We experimentally and numerically observe the synchronization between two semiconductor lasers induced by common optical injection with constant-amplitude and random-phase modulation in configurations with and without optical feedback. Large cross correlation (~0.9) between the intensity oscillations of the two response lasers can be achieved although the correlation between the drive laser and either one of the two response lasers is very small (~0.2). High quality synchronization is achieved in the presence of optical feedback in response lasers with matched feedback phase offset. We investigate the dependence of synchronization on parameter values over wide parameter ranges.
©2012 Optical Society of America
A variety of physical systems exhibit oscillatory dynamics in the real world. Such systems are as diverse as electrical circuits, chemical reaction systems, and neuronal networks. It is well known that these systems can exhibit various types of synchronization phenomena [1, 2]. Lasers are typical such oscillatory systems and exhibit various synchronization phenomena [3, 4]. The synchronization of lasers has potential applications to secure communications, and many studies have been made on this issue [4–7]. It is important to clarify the nature of synchronization phenomena in laser systems from the point of view of these applications.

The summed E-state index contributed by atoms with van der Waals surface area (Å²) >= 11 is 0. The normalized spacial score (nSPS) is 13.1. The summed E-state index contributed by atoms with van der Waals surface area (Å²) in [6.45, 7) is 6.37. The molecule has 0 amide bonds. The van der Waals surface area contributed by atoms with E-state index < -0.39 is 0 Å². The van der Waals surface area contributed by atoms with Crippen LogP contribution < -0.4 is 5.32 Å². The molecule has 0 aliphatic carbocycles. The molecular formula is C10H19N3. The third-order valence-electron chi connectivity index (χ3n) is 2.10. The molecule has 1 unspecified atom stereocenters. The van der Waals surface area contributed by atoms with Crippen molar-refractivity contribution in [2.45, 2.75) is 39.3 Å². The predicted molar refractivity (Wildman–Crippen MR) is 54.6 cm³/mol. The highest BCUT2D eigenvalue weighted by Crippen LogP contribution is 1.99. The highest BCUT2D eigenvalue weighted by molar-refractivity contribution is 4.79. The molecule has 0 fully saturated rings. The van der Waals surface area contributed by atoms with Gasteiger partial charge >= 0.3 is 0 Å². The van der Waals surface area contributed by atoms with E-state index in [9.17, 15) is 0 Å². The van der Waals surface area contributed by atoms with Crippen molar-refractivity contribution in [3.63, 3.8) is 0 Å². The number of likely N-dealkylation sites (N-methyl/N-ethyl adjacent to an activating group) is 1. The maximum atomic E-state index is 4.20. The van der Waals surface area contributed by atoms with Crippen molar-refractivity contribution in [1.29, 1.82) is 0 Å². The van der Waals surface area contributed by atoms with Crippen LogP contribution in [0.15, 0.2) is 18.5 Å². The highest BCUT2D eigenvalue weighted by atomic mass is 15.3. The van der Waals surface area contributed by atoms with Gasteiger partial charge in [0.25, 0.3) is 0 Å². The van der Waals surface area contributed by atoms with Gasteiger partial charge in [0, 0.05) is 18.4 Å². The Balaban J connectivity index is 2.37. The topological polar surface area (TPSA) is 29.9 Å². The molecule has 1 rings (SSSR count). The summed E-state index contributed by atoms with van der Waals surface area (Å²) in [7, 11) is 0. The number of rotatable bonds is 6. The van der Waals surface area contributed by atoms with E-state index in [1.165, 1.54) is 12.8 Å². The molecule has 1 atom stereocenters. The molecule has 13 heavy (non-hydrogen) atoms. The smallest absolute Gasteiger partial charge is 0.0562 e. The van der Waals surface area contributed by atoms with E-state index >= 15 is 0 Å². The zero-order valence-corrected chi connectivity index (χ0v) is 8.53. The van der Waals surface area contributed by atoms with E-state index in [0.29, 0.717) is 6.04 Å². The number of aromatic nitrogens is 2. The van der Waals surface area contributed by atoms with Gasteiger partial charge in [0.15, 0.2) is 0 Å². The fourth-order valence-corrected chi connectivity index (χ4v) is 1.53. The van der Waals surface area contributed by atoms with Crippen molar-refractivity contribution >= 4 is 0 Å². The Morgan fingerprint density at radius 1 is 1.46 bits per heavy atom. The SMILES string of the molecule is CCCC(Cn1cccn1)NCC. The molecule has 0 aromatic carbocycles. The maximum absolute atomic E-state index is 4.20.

Recently, it has been theoretically revealed that a common random input could give rise to synchronization between two uncoupled nonlinear dynamical systems [8–15]. This type of synchronization has been experimentally demonstrated in semiconductor lasers driven by common optical injection with chaotically fluctuating amplitude and phase [16, 17]. In particular, it was shown that the output intensities of two lasers driven by a common signal from a chaotic drive laser can have irregularly fluctuating waveforms which are highly correlated with each other even when correlation between the output and injection lights is relatively low. In addition, the dynamics of semiconductor lasers subject to random signal has been numerically investigated [18, 19]. This phenomenon is expected to be useful for applications of hardware-oriented security systems. For example, recently, Buskila et al. have proposed a scheme for generating common random bit sequences between two users who share a common secret key . The scheme makes use of highly correlated outputs of two identical optical scramblers driven by common random light. The generated common random bit sequences can be used for secure communications between the users. We propose that it is possible to use lasers that are synchronized by injection of common random light as such scrambler devices. A secure key distribution scheme using correlated random bit sequences is known in the field of information theory [21–23]. We showed that it is possible to implement this type of scheme for secure key distribution by using the common-random-light-induced synchronization phenomenon in lasers to generate the correlated random bits .